American Airlines' Loss Shrinks

An earlier version of this American Airlines earnings story incorrectly reported that American is the only U.S. carrier expected to report a first-quarter loss. Most airlines are expected to report a first-quarter loss; American is the one airline expected to report a loss for the full year.

NEW YORK ( TheStreet) -- Battling soaring fuel costs, a nasty winter and expectations as one of many U.S. carriers to post a loss for the first quarter, American Airlines parent AMR ( AMR) reported better-than-expected earnings -- a narrower loss -- Wednesday morning.

Excluding items, American reported a loss of $405 million, or $1.21 a share, compared with the $1.32 consensus loss expected by analysts. American reported a loss of $452 million, or $1.36 a share in the year-ago period.

Despite a $351 million rise in year-over-year fuel expense, American reduced its net loss by $47 million.

"High fuel prices remain one of the biggest challenges to our industry and our company," said CEO Gerard Arpey in a statement. "We believe our steps to aggressively increase revenues, reduce capacity, control non-fuel operating costs, and bolster liquidity will help us to better manage the challenges we currently face -- while we clearly must achieve better results as we continue to strengthen our business, we have made some meaningful progress."

American's total revenues increased 9.2% year-over-year to $5.5 billion, in line with analysts' forecasts. This was helped by consolidated passenger unit revenue (PRASM), which rose 5.2%.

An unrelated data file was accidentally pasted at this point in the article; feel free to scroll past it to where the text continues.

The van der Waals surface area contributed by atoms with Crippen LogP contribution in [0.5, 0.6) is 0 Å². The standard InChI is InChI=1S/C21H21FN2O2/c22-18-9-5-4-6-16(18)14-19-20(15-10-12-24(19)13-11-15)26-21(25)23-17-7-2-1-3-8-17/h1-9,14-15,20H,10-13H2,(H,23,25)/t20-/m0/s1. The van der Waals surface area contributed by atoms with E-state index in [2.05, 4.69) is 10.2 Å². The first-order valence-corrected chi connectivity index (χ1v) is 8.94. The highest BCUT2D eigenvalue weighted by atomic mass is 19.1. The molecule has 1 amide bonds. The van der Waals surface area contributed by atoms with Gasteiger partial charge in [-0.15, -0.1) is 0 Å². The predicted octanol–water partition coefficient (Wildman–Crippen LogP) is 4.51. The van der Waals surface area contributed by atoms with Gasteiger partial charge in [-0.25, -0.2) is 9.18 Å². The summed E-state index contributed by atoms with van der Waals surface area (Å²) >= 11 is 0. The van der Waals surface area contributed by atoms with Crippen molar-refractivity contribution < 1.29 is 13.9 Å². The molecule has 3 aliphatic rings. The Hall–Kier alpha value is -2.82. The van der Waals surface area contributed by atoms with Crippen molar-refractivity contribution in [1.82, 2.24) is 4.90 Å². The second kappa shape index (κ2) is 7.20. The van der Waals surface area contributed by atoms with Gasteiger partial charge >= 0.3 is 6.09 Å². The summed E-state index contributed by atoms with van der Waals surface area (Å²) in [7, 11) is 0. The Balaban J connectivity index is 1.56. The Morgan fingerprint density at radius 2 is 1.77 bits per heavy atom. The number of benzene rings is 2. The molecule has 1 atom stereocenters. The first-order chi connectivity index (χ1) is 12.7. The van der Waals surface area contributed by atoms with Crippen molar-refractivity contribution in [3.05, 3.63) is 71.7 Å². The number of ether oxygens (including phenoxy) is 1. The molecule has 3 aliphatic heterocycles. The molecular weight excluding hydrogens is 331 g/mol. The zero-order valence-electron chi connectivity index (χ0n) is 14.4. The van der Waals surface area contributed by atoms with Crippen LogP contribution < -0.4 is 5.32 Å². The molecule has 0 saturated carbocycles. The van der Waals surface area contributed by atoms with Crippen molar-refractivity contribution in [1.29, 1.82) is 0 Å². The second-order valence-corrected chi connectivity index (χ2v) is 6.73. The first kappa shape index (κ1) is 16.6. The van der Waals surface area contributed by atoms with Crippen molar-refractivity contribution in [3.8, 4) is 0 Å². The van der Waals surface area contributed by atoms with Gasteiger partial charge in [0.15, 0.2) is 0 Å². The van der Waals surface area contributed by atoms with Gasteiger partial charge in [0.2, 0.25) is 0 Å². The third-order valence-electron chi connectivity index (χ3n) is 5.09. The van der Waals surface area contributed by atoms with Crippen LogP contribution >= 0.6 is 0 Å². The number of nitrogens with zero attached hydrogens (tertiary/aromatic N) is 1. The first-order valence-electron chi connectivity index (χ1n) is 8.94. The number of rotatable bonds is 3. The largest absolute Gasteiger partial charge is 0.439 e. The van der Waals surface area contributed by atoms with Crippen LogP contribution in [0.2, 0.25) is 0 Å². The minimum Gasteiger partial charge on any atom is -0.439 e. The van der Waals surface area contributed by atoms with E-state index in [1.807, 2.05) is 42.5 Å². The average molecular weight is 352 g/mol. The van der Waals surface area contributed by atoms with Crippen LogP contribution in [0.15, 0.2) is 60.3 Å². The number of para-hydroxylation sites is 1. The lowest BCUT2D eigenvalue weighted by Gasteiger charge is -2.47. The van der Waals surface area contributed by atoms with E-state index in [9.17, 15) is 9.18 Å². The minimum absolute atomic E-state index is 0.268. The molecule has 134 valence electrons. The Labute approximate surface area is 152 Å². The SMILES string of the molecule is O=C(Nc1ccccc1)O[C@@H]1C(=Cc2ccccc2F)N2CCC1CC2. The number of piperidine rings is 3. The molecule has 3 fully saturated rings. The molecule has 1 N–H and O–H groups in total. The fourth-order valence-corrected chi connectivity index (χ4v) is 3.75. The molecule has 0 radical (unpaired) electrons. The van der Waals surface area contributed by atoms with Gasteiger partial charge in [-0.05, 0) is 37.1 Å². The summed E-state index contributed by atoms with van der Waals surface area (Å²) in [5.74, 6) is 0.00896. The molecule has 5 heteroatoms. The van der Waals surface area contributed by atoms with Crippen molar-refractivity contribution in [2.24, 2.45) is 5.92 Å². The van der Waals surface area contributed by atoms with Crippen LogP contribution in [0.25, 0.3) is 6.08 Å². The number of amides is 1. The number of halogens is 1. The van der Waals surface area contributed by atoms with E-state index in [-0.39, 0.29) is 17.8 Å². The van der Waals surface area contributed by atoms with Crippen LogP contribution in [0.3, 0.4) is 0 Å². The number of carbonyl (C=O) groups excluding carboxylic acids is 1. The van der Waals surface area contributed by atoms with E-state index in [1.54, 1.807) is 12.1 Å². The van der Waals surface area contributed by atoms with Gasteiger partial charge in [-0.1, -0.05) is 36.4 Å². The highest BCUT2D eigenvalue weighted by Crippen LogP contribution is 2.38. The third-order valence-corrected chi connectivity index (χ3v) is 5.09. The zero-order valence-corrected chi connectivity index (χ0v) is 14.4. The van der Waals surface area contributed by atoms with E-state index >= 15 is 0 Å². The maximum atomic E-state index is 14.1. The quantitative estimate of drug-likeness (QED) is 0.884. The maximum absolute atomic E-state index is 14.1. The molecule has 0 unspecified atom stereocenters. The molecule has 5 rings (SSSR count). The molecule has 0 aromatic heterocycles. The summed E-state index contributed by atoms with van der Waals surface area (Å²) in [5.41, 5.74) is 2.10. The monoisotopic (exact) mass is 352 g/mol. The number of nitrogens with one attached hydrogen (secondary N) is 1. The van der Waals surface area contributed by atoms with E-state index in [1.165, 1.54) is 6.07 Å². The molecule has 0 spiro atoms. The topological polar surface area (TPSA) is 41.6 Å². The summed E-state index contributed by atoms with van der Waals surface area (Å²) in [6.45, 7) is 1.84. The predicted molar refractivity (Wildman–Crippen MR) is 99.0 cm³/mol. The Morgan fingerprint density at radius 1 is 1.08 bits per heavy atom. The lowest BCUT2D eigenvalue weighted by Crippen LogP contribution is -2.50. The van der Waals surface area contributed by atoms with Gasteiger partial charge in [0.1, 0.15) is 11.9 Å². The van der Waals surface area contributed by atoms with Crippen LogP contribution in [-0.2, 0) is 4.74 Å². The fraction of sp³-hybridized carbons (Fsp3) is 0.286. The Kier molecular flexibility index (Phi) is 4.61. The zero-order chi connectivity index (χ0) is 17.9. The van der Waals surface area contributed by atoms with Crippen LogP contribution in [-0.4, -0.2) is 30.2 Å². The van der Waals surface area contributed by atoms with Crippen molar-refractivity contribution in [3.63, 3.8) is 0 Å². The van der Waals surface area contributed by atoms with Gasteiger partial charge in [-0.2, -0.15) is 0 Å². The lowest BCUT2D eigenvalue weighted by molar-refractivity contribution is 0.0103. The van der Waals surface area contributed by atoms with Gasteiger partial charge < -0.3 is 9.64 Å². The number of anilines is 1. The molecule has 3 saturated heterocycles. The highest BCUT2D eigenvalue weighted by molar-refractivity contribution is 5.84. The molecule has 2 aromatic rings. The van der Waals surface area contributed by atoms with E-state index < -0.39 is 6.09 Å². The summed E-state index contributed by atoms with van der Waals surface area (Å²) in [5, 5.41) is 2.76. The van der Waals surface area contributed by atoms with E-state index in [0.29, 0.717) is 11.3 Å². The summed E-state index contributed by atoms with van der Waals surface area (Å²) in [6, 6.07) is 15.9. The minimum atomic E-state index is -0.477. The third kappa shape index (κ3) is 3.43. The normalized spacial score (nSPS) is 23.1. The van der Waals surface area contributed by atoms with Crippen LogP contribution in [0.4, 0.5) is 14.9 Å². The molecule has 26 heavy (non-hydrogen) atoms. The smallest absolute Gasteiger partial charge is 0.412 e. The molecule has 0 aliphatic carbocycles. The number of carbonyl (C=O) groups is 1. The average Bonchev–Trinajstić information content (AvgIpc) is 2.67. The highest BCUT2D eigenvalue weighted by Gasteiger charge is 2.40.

American, the first airline to report for the quarter, said that its sales growth was helped by the improving economy, a boost in business travel and an "improved fare environment."

As a move to combat the soaring price of fuel, airlines have aggressively raised ticket prices and introduced new fees over the past quarter. At an investor conference last month, Delta ( DAL) President Ed Bastian said that as fuel prices rose rapidly, airline fares increased along with them, in "an unprecedented display of pricing discipline in this industry, to make sure we're getting the price of our product covered."

Wall Street has said that airlines should continue to see strength as the year goes on. Among the U.S. carriers, only one -- American -- is expected to lose money for the full year.

American's conference call with analysts begins Wednesday at 2 p.m. eastern.

United/Continental ( UAL) and Southwest ( LUV) are scheduled to report results Thursday.

American shares were rising 9 cents to $5.79 Wednesday.

--Written by Maggie Overfelt in New York.

>To follow the writer on Twitter, go to http://twitter.com/maggieoverfelt.

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